Private-label products driving FMCG’s into the ground

Talk to a marketing manager of an FMCG brand and you’re likely to hear that times are tough. As I explored briefly in my previous post, the Australian supermarket giants Coles and Woolworths are continually driving down the profit margins of their suppliers due to their significant buying power in the duopolistic grocery market. But beyond the supermarkets’ significant buying power, FMCG brands need to cope with the added pressure of private labels. Private label brands are those that are self-owned, self-managed and self-stocked by retailers. In the Australian grocery market, two examples are the Coles-owned ‘You’ll love Coles’ brand and the Woolworths-owned ‘Woolworths Select’ brand.  As I’ll explain the increasing prevalence of these private label brands is putting the hurt on FMCG marketers, big-time.

Last week I went along to an AMI Emerging Marketers event that featured a presentation by Gale McLardie. Gale is the Marketing Manager of Tetley (one of Australia’s major tea brands) and works at the coalface of FMCG marketing. Gale cited the rise of private label brands as one of the top three biggest challenges facing the Australian FMCG industry. Gale also explained that private-label brands stifle new product development and are ultimately bad for consumers, as they are largely market-following product offerings that are cheaper replications branded products:

“Retailers need brands for innovation”

So what has led to this FMCG marketer’s nightmare?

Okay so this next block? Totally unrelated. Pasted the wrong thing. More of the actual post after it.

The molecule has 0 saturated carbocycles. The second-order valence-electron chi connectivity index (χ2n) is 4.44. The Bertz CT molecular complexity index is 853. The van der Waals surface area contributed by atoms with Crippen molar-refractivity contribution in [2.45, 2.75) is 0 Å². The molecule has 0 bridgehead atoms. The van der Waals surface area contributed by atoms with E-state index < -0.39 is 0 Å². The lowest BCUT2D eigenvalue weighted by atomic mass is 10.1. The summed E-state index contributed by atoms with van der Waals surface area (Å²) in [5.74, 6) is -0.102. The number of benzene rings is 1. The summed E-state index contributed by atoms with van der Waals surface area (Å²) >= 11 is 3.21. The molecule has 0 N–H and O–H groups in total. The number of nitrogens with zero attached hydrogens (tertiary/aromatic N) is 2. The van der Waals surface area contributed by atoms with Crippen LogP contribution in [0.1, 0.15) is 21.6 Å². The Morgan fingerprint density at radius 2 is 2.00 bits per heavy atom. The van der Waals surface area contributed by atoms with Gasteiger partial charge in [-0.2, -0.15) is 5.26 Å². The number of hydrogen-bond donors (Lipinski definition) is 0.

Not long ago private label brands were seen as the ‘cheap and nasty’ alternative by the majority of Aussie shoppers, but today they are perceived very differently. Private brands’ share of the Australian grocery market has increased by 30% in five years. This has meant that significant market share has been prised away from the traditional FMCG giants like P&G, Kraft, Unilever and Lion. Private-label brands like the Woolworths-owned and controlled ‘Woolworths Select’ and the Coles-owned ‘You’ll Love Coles’ ranges are propped up by being given preferential treatment by their owner/retailers. Specifically, brand positioning strategies like prime in-store shelf placement and clever package design has contributed to the massive shift in consumer sentiment and increased product credibility.

As a result of these aggressive positioning strategies, today over 60% of shoppers perceive private-label products to be of the same quality as branded alternatives. Combine this favourable perception with the fact that Coles & Woolies can utilise economies of scale to charge lower retail prices and grocery shoppers will inevitably opt for the private label.

It’s not just the pricing and positioning of private labels that is causing headaches. The sheer range of product categories that private label brands penetrate is driving the big FMCG’s to despair. It isn’t only the staple product categories like bread and milk that are being pressured. Private label toiletries, domestic cleaning products and kitchenware goods are giving the Gillettes, Glen20s and Sunbeams of the world a run for their money.

What is clear is that the threat of private labels isn’t going away any time soon. The pressure is on the FMCG companies to continue to innovate under pressure and create competitive points of difference that are compelling enough to grab back consumer’s attention. In doing so the spotlight may come off price competition and the FMCG’s may be able to claim back lost market share.

JB

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